On the Road in Sri Lanka
I’ve been to Nepal and India four times but have never travelled extensively on busy highways in this part of the world.
Virtually all of Sri Lanka is two lane roads, even between major cities.
There is a lane in either direction and a shoulder on either side.
I had no idea that meant up to six lanes of traffic, often three in each direction.
The shoulder is for pedestrians, bikes and motorcycles and the road is for pedestrians, bikes, motorcycles, cars, buses, trucks, tractors, various livestock and dogs aplenty.
If it sounds chaotic, it surely is.
Mayhem is more like it.
In the States people are generally conservative passing on a two-lane highway.
Vehicles are constantly swerving out to pass, even with oncoming traffic less than 500 feet ahead.
But, it gets better.
It’s not all that uncommon to be passed while passing.
Three vehicles abreast with oncoming traffic that may be doing the very same thing.
My stock response was to mutter “holy shit” and then look the other way.
Did You Say Horn?
As they say, here the horn is standard and the steering wheel is optional.
Good God, the cacophony.
My driver honked a hundred times an hour, at least.
At everything and nothing.
My impression of using the horn in the US is to indicate how pissed off you are at some other driver at their supposed transgression.
Here, the horn seems to be exclusively used as a warning device, as in “watch out, here I come.”
People cut each other off with apparent reckless abandon and if you have tooted the horn you are apparently absolved of all crimes.
The Zen of It All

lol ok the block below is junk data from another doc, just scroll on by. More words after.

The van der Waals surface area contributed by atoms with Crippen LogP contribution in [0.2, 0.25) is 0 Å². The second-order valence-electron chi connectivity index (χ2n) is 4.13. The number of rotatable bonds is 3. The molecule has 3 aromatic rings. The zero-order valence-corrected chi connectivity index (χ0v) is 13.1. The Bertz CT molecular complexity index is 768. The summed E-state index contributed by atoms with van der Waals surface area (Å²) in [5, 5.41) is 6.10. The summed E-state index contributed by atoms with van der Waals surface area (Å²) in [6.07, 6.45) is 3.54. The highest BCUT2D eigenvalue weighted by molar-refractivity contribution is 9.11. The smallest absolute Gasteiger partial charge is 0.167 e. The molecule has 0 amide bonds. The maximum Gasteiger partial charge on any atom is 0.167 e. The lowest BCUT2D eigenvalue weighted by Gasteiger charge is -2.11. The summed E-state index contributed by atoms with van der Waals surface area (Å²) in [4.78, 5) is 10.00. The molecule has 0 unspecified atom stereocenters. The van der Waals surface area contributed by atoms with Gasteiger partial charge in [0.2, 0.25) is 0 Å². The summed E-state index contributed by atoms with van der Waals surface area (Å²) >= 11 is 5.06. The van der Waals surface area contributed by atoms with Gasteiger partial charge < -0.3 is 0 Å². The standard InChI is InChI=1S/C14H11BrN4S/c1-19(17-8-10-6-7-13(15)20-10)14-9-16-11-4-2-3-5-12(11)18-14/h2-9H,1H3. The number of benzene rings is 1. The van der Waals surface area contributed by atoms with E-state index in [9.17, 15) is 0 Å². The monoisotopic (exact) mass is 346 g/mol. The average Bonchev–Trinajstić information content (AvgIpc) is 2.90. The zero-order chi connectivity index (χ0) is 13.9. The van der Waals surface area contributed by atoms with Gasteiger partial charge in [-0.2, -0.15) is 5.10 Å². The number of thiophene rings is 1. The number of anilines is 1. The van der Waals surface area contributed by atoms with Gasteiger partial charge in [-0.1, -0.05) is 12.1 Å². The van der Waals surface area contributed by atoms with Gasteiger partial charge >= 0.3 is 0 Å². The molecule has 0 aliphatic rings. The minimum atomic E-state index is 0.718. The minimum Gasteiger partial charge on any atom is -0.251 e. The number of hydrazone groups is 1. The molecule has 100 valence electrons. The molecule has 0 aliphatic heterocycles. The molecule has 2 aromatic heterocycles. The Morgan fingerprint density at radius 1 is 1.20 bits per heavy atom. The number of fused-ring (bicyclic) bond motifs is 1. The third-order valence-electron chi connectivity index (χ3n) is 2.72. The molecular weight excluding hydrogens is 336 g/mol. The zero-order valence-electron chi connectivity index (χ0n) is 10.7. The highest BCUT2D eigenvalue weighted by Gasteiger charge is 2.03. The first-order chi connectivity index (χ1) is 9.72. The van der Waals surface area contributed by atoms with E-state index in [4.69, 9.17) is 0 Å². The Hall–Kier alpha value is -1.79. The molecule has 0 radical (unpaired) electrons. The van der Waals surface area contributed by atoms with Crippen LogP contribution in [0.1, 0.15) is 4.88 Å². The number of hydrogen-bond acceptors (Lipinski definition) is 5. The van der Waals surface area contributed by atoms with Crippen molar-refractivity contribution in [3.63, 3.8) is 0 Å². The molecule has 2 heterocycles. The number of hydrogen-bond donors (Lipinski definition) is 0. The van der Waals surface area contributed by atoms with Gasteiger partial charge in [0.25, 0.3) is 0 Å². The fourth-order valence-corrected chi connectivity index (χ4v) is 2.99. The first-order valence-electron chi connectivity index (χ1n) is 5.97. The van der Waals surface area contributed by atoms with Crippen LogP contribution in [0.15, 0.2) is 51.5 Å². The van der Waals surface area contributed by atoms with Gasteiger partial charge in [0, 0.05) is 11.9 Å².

Over the past two weeks I have travelled by car over 1200 miles in Sri Lanka.
Not a single time did I see an inflammatory exchange or even an angry gesture.
If US drivers drove similarly, the homicide rate would double.
Criminal courts would operate 24-hours a day.
I also never saw an accident nor an animal carcass on the highway.
This in a country with a million stray dogs and cows that have the right-of-way.
It’s all very perplexing.
It’s a good thing that everyone is zen because my driver bumped two people during the trip.
The first was while jockeying for position at a gas pump.
He hit the passenger on a motorcycle hard enough to break the skin on his shin.
It was all apparently seen as part of normal operations.
It would have been an instant lawsuit in the US.
The second person–get this–a cop.
Edging out into traffic he tagged a police officer walking down the sidewalk.
The cop looked back but kept walking.
In the US, weapon drawn, no doubt about it.
All in all, I’ll take US drivers complete with motherf@@ker on their lips and a fist (or two) in the air.